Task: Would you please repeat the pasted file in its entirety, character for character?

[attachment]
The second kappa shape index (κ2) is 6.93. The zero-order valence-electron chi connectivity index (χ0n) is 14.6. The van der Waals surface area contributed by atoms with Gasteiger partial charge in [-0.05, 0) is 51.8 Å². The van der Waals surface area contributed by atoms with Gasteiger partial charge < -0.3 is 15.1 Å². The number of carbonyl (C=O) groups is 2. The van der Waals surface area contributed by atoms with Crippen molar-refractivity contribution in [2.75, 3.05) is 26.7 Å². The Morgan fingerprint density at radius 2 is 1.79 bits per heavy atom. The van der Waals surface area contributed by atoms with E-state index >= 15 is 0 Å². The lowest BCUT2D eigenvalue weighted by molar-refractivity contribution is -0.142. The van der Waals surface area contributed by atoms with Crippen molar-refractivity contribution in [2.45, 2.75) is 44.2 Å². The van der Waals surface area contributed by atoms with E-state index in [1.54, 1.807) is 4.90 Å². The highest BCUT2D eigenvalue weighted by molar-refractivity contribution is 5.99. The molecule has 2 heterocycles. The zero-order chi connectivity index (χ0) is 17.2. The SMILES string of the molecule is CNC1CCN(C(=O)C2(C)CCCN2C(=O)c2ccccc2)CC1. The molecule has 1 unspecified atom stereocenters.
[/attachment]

The second kappa shape index (κ2) is 6.93. The zero-order valence-electron chi connectivity index (χ0n) is 14.6. The van der Waals surface area contributed by atoms with Gasteiger partial charge in [-0.05, 0) is 51.8 Å². The van der Waals surface area contributed by atoms with Gasteiger partial charge < -0.3 is 15.1 Å². The number of carbonyl (C=O) groups is 2. The van der Waals surface area contributed by atoms with Crippen molar-refractivity contribution in [2.75, 3.05) is 26.7 Å². The Morgan fingerprint density at radius 2 is 1.79 bits per heavy atom. The van der Waals surface area contributed by atoms with E-state index >= 15 is 0 Å². The lowest BCUT2D eigenvalue weighted by molar-refractivity contribution is -0.142. The van der Waals surface area contributed by atoms with Crippen molar-refractivity contribution in [2.45, 2.75) is 44.2 Å². The van der Waals surface area contributed by atoms with E-state index in [1.54, 1.807) is 4.90 Å². The highest BCUT2D eigenvalue weighted by molar-refractivity contribution is 5.99. The molecule has 2 heterocycles. The zero-order chi connectivity index (χ0) is 17.2. The SMILES string of the molecule is CNC1CCN(C(=O)C2(C)CCCN2C(=O)c2ccccc2)CC1. The molecule has 1 unspecified atom stereocenters.